Liberty Hill Pharmacy offers compounding – the ‘lost art’ of pharmacy


By Rachel Madison

If it wasn’t for her mother, Whitney Brace might not have ever become a pharmacist. During her senior year of high school in Buda, her mother came home one day and told her that her friends needed some help at their pharmacy, so she had volunteered her for the job.

“I like to joke that I got volunteered into pharmacy,” said Brace, owner and compounding pharmacist at Liberty Hill Pharmacy & Compounding Center.

During college at the University of Texas, Brace thought she wanted to go to medical school, but because of her experiences working in “mom-and-pop” pharmacies, she decided she would rather go to pharmacy school.

“I like how pharmacy is focused on individual patients versus some aspects of healthcare where you get a four-minute appointment with your doctor,” she said.

One of the pharmacies she worked at while attending pharmacy school did compounding, which is where the pharmacy creates the drug in-house.

“I got very interested in that,” Brace said. “A doctor or patient would come to us and have tried various medications, but nothing quite worked like it needed to, so we got to use problem solving to figure out exactly what they needed. Compounding is what I absolutely love.”

Although she had spent time working at several independent pharmacies in the Central Texas area, Brace’s ultimate goal was to own and run her own pharmacy. In 2015, that goal was realized when she opened Liberty Hill Pharmacy.

“What led us to opening up here is that I’d always wanted to own a pharmacy and I was looking to buy one, but my mom suggested I just open one on my own,” Brace said. “I hadn’t thought of that, so I looked into what it would actually take, and decided it could work. There was no pharmacy in Liberty Hill at the time, but I knew there had been a successful one here for a long time that did well, and I knew the area was growing super quick. It was the perfect opportunity and I knew I had to jump on it.”

The previous pharmacy in Liberty Hill, M&L Pharmacy, had closed about three years before Brace opened Liberty Hill Pharmacy, but Brace was able to hire a couple of that pharmacy’s previous staff.

“That was a nice tie back into the community,” she said.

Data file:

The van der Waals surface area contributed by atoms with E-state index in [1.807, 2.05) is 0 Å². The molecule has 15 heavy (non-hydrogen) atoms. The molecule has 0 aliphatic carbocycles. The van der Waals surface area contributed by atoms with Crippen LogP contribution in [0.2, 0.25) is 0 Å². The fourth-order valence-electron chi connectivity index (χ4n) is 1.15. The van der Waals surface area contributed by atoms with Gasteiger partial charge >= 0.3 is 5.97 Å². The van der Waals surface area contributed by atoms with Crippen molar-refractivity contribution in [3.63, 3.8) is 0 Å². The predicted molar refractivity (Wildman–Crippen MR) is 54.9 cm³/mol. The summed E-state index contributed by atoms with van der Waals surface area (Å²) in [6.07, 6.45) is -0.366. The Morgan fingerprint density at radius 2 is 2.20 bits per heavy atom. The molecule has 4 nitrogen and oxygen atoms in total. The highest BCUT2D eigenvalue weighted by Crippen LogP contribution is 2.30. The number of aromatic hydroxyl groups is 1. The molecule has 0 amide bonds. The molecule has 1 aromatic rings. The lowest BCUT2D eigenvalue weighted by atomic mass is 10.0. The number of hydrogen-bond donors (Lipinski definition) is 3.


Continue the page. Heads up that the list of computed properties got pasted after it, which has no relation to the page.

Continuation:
Brace currently has five full-time employees, as well as a couple of college students who help when they’re home during holidays. She also has a rotating pharmacist intern, who spends six weeks at the pharmacy to earn a compounding credit during their last year of pharmacy school.

Liberty Hill Pharmacy is a full-service pharmacy, and also offers a variety of over-the-counter items, including medications for cough, cold, pain and more.

“One of the things that sets us apart is we have several lines of pharmaceutical grade high quality vitamins and supplements,” Brace said. “These particular lines I feel confident in because they test every single batch of every single item. I can call the manufacturer and within an hour have a certificate of analysis showing that what they say is in the bottle is in fact in the bottle. They’re a little pricier than what you can get elsewhere, but this way you know you’re getting high quality supplements.”

Compounding services are also offered at Liberty Hill Pharmacy.

“That means we make the drug from scratch here in the building,” Brace said. “One or two hundred years ago, all pharmacy was compounding because there weren’t drug manufacturers. It’s kind of the lost art of pharmacy, but that’s where we can make the prescription just for you. We can make things lactose free, gluten free, sugar free and dye free. For people who can’t handle certain textures or flavors, we can compound their drugs to make them taste better.”

The pharmacy takes most major insurance, and for those without insurance, it offers an in-house discount cash program.

Transferring prescriptions to Liberty Hill Pharmacy is easy, Brace said, adding that all she needs is a patient’s information and the location of their previous pharmacy.

“We do all the leg work for our patients to make transferring prescriptions as painless as possible,” she said.

Looking to the future, Brace said she hopes to continue to grow her business. Currently, the pharmacy sees about 75 to 100 individual patients per day, and she expects that number to continue to grow.

“Getting a loan to open this business was the scariest thing I’ve ever done, but we’re four and a half years into it and I’m absolutely enjoying it,” Brace said.

Continuing education is also important to Brace. She just started a fellowship with the American Academy of Anti-Aging Medicine (A4M), which will help her to learn about functional and alternative medicines, as well as treating the root cause of illness or disease instead of just treating the symptoms.

“I’m really excited about learning more about that and expanding on that side of the practice,” she said.

Liberty Hill Pharmacy, located at 13740 W. SH 29 #4, is open Monday through Friday from 9 a.m. to 7 p.m. and Saturdays from 9 a.m. to 1 p.m. For more information, call visit